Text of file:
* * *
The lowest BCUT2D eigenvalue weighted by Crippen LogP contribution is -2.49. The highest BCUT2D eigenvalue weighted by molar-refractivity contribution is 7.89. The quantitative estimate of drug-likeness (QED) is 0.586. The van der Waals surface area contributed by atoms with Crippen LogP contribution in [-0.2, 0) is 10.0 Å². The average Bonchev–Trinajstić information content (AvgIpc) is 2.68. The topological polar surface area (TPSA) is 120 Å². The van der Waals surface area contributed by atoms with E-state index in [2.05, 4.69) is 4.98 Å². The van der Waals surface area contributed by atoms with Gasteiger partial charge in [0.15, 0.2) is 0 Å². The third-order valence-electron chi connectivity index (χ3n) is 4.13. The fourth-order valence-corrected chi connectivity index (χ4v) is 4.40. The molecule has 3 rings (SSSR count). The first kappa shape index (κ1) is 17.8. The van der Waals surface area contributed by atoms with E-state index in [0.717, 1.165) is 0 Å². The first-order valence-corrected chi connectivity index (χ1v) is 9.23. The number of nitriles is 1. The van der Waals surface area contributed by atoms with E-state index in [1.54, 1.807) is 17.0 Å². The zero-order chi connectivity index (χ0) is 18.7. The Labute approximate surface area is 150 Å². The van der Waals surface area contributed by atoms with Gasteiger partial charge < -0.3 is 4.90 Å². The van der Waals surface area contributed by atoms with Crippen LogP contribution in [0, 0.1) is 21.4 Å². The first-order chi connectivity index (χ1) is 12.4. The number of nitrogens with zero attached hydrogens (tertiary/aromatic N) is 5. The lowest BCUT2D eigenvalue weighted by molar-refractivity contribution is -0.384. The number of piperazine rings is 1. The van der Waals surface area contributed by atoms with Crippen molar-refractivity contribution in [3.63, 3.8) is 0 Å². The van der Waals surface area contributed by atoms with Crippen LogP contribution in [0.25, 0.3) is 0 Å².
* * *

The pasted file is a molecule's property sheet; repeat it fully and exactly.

The lowest BCUT2D eigenvalue weighted by Crippen LogP contribution is -2.49. The highest BCUT2D eigenvalue weighted by molar-refractivity contribution is 7.89. The quantitative estimate of drug-likeness (QED) is 0.586. The van der Waals surface area contributed by atoms with Crippen LogP contribution in [-0.2, 0) is 10.0 Å². The average Bonchev–Trinajstić information content (AvgIpc) is 2.68. The topological polar surface area (TPSA) is 120 Å². The van der Waals surface area contributed by atoms with E-state index in [2.05, 4.69) is 4.98 Å². The van der Waals surface area contributed by atoms with Gasteiger partial charge in [0.15, 0.2) is 0 Å². The third-order valence-electron chi connectivity index (χ3n) is 4.13. The fourth-order valence-corrected chi connectivity index (χ4v) is 4.40. The molecule has 3 rings (SSSR count). The first kappa shape index (κ1) is 17.8. The van der Waals surface area contributed by atoms with E-state index in [0.717, 1.165) is 0 Å². The first-order valence-corrected chi connectivity index (χ1v) is 9.23. The number of nitriles is 1. The van der Waals surface area contributed by atoms with E-state index in [1.54, 1.807) is 17.0 Å². The zero-order chi connectivity index (χ0) is 18.7. The Labute approximate surface area is 150 Å². The van der Waals surface area contributed by atoms with Gasteiger partial charge < -0.3 is 4.90 Å². The van der Waals surface area contributed by atoms with Crippen LogP contribution in [0, 0.1) is 21.4 Å². The first-order chi connectivity index (χ1) is 12.4. The number of nitrogens with zero attached hydrogens (tertiary/aromatic N) is 5. The lowest BCUT2D eigenvalue weighted by molar-refractivity contribution is -0.384. The number of piperazine rings is 1. The van der Waals surface area contributed by atoms with Crippen molar-refractivity contribution in [3.63, 3.8) is 0 Å². The van der Waals surface area contributed by atoms with Crippen LogP contribution in [0.25, 0.3) is 0 Å².